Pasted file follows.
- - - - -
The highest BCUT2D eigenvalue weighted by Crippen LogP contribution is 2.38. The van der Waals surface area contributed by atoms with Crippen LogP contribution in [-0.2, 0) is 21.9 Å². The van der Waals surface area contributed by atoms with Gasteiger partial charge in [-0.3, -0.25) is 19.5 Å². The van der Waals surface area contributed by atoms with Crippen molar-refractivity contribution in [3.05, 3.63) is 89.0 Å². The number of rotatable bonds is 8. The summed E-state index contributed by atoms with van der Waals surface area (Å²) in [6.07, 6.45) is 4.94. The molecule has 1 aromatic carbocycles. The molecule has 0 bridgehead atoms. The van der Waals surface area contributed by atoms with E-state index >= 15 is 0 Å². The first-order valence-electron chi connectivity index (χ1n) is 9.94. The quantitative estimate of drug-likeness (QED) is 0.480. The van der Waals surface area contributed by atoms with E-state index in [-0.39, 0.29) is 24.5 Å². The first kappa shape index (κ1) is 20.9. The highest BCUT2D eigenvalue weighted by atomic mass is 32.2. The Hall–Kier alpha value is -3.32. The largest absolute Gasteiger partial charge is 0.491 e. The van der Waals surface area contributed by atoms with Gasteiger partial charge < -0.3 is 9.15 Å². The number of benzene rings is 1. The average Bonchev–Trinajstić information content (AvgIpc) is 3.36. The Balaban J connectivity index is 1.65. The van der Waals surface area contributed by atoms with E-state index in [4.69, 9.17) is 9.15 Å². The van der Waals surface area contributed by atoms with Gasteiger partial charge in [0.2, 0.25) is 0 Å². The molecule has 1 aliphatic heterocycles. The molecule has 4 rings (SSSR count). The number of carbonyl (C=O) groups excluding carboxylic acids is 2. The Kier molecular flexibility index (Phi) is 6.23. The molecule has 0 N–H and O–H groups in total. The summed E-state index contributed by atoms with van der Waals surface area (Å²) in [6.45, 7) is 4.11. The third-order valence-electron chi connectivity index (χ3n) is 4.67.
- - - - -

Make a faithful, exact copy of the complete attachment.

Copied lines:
The highest BCUT2D eigenvalue weighted by Crippen LogP contribution is 2.38. The van der Waals surface area contributed by atoms with Crippen LogP contribution in [-0.2, 0) is 21.9 Å². The van der Waals surface area contributed by atoms with Gasteiger partial charge in [-0.3, -0.25) is 19.5 Å². The van der Waals surface area contributed by atoms with Crippen molar-refractivity contribution in [3.05, 3.63) is 89.0 Å². The number of rotatable bonds is 8. The summed E-state index contributed by atoms with van der Waals surface area (Å²) in [6.07, 6.45) is 4.94. The molecule has 1 aromatic carbocycles. The molecule has 0 bridgehead atoms. The van der Waals surface area contributed by atoms with E-state index >= 15 is 0 Å². The first-order valence-electron chi connectivity index (χ1n) is 9.94. The quantitative estimate of drug-likeness (QED) is 0.480. The van der Waals surface area contributed by atoms with E-state index in [-0.39, 0.29) is 24.5 Å². The first kappa shape index (κ1) is 20.9. The highest BCUT2D eigenvalue weighted by atomic mass is 32.2. The Hall–Kier alpha value is -3.32. The largest absolute Gasteiger partial charge is 0.491 e. The van der Waals surface area contributed by atoms with Gasteiger partial charge < -0.3 is 9.15 Å². The number of benzene rings is 1. The average Bonchev–Trinajstić information content (AvgIpc) is 3.36. The Balaban J connectivity index is 1.65. The van der Waals surface area contributed by atoms with E-state index in [4.69, 9.17) is 9.15 Å². The van der Waals surface area contributed by atoms with Gasteiger partial charge in [0.2, 0.25) is 0 Å². The molecule has 1 aliphatic heterocycles. The molecule has 4 rings (SSSR count). The number of carbonyl (C=O) groups excluding carboxylic acids is 2. The Kier molecular flexibility index (Phi) is 6.23. The molecule has 0 N–H and O–H groups in total. The summed E-state index contributed by atoms with van der Waals surface area (Å²) in [6.45, 7) is 4.11. The third-order valence-electron chi connectivity index (χ3n) is 4.67.